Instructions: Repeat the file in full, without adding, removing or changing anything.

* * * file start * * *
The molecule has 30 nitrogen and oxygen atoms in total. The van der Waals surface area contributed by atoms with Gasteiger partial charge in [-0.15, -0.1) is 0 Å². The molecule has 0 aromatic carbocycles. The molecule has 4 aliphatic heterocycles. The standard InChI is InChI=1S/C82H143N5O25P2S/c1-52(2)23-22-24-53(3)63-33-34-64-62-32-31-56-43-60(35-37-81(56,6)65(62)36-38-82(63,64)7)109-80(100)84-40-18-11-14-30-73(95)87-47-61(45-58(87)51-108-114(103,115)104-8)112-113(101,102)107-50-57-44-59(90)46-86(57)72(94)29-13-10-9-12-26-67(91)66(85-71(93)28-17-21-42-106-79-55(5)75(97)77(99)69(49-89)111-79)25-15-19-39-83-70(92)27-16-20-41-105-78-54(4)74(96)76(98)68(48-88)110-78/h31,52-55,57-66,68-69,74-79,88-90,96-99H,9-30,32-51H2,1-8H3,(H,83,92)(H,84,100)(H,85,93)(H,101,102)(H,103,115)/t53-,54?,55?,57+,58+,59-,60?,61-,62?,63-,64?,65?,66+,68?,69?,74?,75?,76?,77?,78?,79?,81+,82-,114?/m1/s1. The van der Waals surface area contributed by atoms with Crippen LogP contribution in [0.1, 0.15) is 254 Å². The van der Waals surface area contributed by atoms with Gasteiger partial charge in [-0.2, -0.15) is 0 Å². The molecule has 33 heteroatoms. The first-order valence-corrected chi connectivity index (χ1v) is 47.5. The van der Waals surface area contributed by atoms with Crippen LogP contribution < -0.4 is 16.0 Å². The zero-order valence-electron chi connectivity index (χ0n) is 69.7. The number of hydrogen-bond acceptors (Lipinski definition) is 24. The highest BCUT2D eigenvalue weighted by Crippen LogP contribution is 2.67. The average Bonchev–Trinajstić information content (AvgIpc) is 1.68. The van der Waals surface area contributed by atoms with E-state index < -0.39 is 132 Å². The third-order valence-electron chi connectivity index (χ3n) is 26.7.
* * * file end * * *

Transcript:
The molecule has 30 nitrogen and oxygen atoms in total. The van der Waals surface area contributed by atoms with Gasteiger partial charge in [-0.15, -0.1) is 0 Å². The molecule has 0 aromatic carbocycles. The molecule has 4 aliphatic heterocycles. The standard InChI is InChI=1S/C82H143N5O25P2S/c1-52(2)23-22-24-53(3)63-33-34-64-62-32-31-56-43-60(35-37-81(56,6)65(62)36-38-82(63,64)7)109-80(100)84-40-18-11-14-30-73(95)87-47-61(45-58(87)51-108-114(103,115)104-8)112-113(101,102)107-50-57-44-59(90)46-86(57)72(94)29-13-10-9-12-26-67(91)66(85-71(93)28-17-21-42-106-79-55(5)75(97)77(99)69(49-89)111-79)25-15-19-39-83-70(92)27-16-20-41-105-78-54(4)74(96)76(98)68(48-88)110-78/h31,52-55,57-66,68-69,74-79,88-90,96-99H,9-30,32-51H2,1-8H3,(H,83,92)(H,84,100)(H,85,93)(H,101,102)(H,103,115)/t53-,54?,55?,57+,58+,59-,60?,61-,62?,63-,64?,65?,66+,68?,69?,74?,75?,76?,77?,78?,79?,81+,82-,114?/m1/s1. The van der Waals surface area contributed by atoms with Crippen LogP contribution in [0.1, 0.15) is 254 Å². The van der Waals surface area contributed by atoms with Gasteiger partial charge in [-0.2, -0.15) is 0 Å². The molecule has 33 heteroatoms. The first-order valence-corrected chi connectivity index (χ1v) is 47.5. The van der Waals surface area contributed by atoms with Crippen LogP contribution < -0.4 is 16.0 Å². The zero-order valence-electron chi connectivity index (χ0n) is 69.7. The number of hydrogen-bond acceptors (Lipinski definition) is 24. The highest BCUT2D eigenvalue weighted by Crippen LogP contribution is 2.67. The average Bonchev–Trinajstić information content (AvgIpc) is 1.68. The van der Waals surface area contributed by atoms with E-state index < -0.39 is 132 Å². The third-order valence-electron chi connectivity index (χ3n) is 26.7.